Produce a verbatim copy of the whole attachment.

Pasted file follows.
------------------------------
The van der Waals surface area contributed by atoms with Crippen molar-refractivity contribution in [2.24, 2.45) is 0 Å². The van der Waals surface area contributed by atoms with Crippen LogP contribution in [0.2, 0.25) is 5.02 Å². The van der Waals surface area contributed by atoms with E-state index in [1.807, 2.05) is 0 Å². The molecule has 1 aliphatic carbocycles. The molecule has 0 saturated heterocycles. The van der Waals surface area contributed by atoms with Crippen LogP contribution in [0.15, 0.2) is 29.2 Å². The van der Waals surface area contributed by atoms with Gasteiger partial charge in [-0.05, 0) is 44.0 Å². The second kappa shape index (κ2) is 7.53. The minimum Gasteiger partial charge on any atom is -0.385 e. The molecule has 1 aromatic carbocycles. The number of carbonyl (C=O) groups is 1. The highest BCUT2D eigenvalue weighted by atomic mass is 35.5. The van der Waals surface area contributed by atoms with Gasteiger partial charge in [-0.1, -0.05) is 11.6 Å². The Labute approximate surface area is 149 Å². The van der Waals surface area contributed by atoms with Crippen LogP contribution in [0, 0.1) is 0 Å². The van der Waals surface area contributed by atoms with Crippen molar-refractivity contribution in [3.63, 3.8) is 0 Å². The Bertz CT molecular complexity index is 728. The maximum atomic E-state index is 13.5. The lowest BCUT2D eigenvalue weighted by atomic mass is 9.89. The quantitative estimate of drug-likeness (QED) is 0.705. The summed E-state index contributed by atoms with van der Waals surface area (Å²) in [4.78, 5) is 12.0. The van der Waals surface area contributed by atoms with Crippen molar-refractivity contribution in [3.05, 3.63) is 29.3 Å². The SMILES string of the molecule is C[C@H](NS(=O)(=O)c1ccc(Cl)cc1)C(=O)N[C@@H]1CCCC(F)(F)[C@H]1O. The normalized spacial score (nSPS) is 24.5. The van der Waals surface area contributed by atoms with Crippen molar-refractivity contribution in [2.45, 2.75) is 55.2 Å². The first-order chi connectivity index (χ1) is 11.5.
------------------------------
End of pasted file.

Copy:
The van der Waals surface area contributed by atoms with Crippen molar-refractivity contribution in [2.24, 2.45) is 0 Å². The van der Waals surface area contributed by atoms with Crippen LogP contribution in [0.2, 0.25) is 5.02 Å². The van der Waals surface area contributed by atoms with E-state index in [1.807, 2.05) is 0 Å². The molecule has 1 aliphatic carbocycles. The molecule has 0 saturated heterocycles. The van der Waals surface area contributed by atoms with Crippen LogP contribution in [0.15, 0.2) is 29.2 Å². The van der Waals surface area contributed by atoms with Gasteiger partial charge in [-0.05, 0) is 44.0 Å². The second kappa shape index (κ2) is 7.53. The minimum Gasteiger partial charge on any atom is -0.385 e. The molecule has 1 aromatic carbocycles. The number of carbonyl (C=O) groups is 1. The highest BCUT2D eigenvalue weighted by atomic mass is 35.5. The van der Waals surface area contributed by atoms with Gasteiger partial charge in [-0.1, -0.05) is 11.6 Å². The Labute approximate surface area is 149 Å². The van der Waals surface area contributed by atoms with Crippen LogP contribution in [0, 0.1) is 0 Å². The van der Waals surface area contributed by atoms with Crippen molar-refractivity contribution in [3.63, 3.8) is 0 Å². The Bertz CT molecular complexity index is 728. The maximum atomic E-state index is 13.5. The lowest BCUT2D eigenvalue weighted by atomic mass is 9.89. The quantitative estimate of drug-likeness (QED) is 0.705. The summed E-state index contributed by atoms with van der Waals surface area (Å²) in [4.78, 5) is 12.0. The van der Waals surface area contributed by atoms with Crippen molar-refractivity contribution in [3.05, 3.63) is 29.3 Å². The SMILES string of the molecule is C[C@H](NS(=O)(=O)c1ccc(Cl)cc1)C(=O)N[C@@H]1CCCC(F)(F)[C@H]1O. The normalized spacial score (nSPS) is 24.5. The van der Waals surface area contributed by atoms with Crippen molar-refractivity contribution in [2.45, 2.75) is 55.2 Å². The first-order chi connectivity index (χ1) is 11.5.